In the beginning, its chairman wrote to 2,000-odd Indian institutions—ranging from corporations to academic bodies—seeking business relationships, but there has been hardly any response. Since there are not too many takers for loans customized for women, it is giving money to intermediaries such as LIC Housing Finance Ltd and GIC Housing Finance Ltd, Janalakshmi Financial Services Pvt. Ltd in Bengaluru and a microfinance outfit in Lucknow to buy cycle-rickshaws and sewing machines, among others.
Desperate to expand, the bank is monitoring business daily. Unable to bear the pressure to perform, some employees have already gone back to the institutions where from they came on deputation. This is an all-officer bank; there are no clerks on its payroll. Out of 250 executives, 100 have been on deputation from other banks. The incentive to join the bank was a one-grade promotion, but now frustrated employees are willing to go back, settling for a lower grade and salary.
Technology is in place and soon Internet banking will take off, but managing this small bank is not easy as employees have come from many banks, soaked in different cultures. For instance, its two general managers are from United Bank of India and Canara Bank, and six deputy general managers are from Punjab National Bank, Bank of Maharashtra, Vijaya Bank and an SBI associate bank.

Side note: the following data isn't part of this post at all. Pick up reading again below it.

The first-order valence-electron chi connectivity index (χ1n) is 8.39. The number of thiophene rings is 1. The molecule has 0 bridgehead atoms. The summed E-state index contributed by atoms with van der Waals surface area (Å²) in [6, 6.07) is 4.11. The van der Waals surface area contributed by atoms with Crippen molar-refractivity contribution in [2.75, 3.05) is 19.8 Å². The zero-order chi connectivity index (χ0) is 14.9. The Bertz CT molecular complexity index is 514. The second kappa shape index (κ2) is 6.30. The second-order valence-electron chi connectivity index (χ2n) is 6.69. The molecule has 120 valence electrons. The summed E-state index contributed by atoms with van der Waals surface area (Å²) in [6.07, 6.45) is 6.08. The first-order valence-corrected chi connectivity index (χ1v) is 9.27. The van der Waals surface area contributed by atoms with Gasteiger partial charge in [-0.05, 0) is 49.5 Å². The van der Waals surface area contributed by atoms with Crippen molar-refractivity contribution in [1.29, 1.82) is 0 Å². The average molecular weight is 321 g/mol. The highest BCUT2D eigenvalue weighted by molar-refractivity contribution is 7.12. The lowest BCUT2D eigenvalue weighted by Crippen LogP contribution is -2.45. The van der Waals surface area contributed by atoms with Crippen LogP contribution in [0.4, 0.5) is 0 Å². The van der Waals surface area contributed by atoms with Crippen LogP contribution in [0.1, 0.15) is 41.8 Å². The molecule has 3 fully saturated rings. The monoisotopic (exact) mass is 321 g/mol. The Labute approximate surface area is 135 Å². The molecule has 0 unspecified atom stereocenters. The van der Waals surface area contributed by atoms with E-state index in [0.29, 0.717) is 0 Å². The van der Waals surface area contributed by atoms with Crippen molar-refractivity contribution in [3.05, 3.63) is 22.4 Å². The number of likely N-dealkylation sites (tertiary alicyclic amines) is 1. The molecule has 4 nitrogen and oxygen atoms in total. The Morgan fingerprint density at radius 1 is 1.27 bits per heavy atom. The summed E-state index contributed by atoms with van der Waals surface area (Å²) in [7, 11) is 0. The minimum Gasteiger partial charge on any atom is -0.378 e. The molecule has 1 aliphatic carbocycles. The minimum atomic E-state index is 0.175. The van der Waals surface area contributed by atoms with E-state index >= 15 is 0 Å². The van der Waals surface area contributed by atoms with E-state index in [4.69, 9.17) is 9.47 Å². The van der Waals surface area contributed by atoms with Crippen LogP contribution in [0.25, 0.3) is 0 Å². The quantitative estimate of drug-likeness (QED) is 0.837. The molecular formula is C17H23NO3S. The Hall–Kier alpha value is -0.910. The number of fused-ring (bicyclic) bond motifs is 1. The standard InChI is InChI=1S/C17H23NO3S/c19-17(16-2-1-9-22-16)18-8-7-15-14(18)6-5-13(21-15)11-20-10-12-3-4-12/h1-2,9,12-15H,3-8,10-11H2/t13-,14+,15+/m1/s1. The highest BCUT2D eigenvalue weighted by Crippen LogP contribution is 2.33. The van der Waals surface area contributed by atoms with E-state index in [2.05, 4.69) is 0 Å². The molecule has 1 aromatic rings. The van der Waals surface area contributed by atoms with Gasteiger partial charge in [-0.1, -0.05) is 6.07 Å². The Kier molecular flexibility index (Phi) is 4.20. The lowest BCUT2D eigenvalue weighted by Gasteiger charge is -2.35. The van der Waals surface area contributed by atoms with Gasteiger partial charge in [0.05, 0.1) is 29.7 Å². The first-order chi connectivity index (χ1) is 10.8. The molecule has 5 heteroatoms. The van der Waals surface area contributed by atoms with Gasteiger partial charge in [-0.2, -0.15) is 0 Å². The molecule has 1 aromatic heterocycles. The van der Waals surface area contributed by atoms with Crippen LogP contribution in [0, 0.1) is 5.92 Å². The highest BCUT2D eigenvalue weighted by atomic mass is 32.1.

If the early signs are any indication, Bharatiya Mahila Bank is set to become a political misadventure by the erstwhile UPA government. Nowhere in the world has a bank for women become successful. Pakistan was the first country to set up a women’s bank—First Women Bank Ltd—in 1989. Set up by the late prime minister Benazir Bhutto to meet the needs of women entrepreneurs, it began business in December 1989 with five leading public sector banks holding a 90% stake and the government the rest. Subsequently, the government’s stake has risen beyond 50%.
It gives loans to those companies where women have at least 50% shareholding, or women employees constitute at least 40% of the total number of employees, or those that have a woman CEO. For the year ending December 2013, it reported a 222 million Pakistani rupees loss as it had to set aside 168 million Pakistani rupees for bad loans on an advance book of 8 billion Pakistani rupees.
Tanzania Women’s Bank Ltd is the second example. In 1999, a group of women entrepreneurs proposed the idea of the bank to then president Benjamin William Mkapa. It was set up in 2007, with the government holding a 97% equity stake and private entities the rest, but it started business in July 2009. Based in Dar es Salaam, it focuses on low-income earners, small businesses and small and medium enterprises. Its name was changed to Tanzania Women’s Bank Public Ltd Co. in 2012 when the lender planned to raise money from the public and list its shares.
If indeed the UPA government was concerned about women not getting money from banks, the smartest way of sorting out this problem could have been to ask all Indian banks to dedicate 5% of their branch network to cater to women customers. These branches could have been managed exclusively by women employees. At one stroke, we would have got 6,000 branches across India to do the job. Setting up this bank is a sheer waste of Rs.1,000 crore, particularly when the government is not in the pink of health on the fiscal situation.